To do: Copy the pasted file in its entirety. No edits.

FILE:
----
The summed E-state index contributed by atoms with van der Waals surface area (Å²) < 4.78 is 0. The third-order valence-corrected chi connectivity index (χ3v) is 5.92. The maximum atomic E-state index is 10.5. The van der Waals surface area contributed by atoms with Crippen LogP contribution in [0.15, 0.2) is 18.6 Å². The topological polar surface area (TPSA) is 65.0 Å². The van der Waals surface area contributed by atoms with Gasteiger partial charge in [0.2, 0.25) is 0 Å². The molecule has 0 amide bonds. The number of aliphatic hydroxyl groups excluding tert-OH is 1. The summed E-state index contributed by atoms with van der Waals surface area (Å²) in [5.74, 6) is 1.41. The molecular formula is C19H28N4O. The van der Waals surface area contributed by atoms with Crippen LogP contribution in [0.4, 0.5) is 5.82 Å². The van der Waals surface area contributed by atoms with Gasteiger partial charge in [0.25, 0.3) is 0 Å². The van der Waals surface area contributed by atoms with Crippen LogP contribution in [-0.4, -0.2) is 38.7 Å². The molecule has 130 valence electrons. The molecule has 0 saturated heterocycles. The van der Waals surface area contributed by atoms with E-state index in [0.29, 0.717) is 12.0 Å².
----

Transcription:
The summed E-state index contributed by atoms with van der Waals surface area (Å²) < 4.78 is 0. The third-order valence-corrected chi connectivity index (χ3v) is 5.92. The maximum atomic E-state index is 10.5. The van der Waals surface area contributed by atoms with Crippen LogP contribution in [0.15, 0.2) is 18.6 Å². The topological polar surface area (TPSA) is 65.0 Å². The van der Waals surface area contributed by atoms with Gasteiger partial charge in [0.2, 0.25) is 0 Å². The molecule has 0 amide bonds. The number of aliphatic hydroxyl groups excluding tert-OH is 1. The summed E-state index contributed by atoms with van der Waals surface area (Å²) in [5.74, 6) is 1.41. The molecular formula is C19H28N4O. The van der Waals surface area contributed by atoms with Crippen LogP contribution in [0.4, 0.5) is 5.82 Å². The van der Waals surface area contributed by atoms with Gasteiger partial charge in [0.25, 0.3) is 0 Å². The van der Waals surface area contributed by atoms with Crippen LogP contribution in [-0.4, -0.2) is 38.7 Å². The molecule has 130 valence electrons. The molecule has 0 saturated heterocycles. The van der Waals surface area contributed by atoms with E-state index in [0.29, 0.717) is 12.0 Å².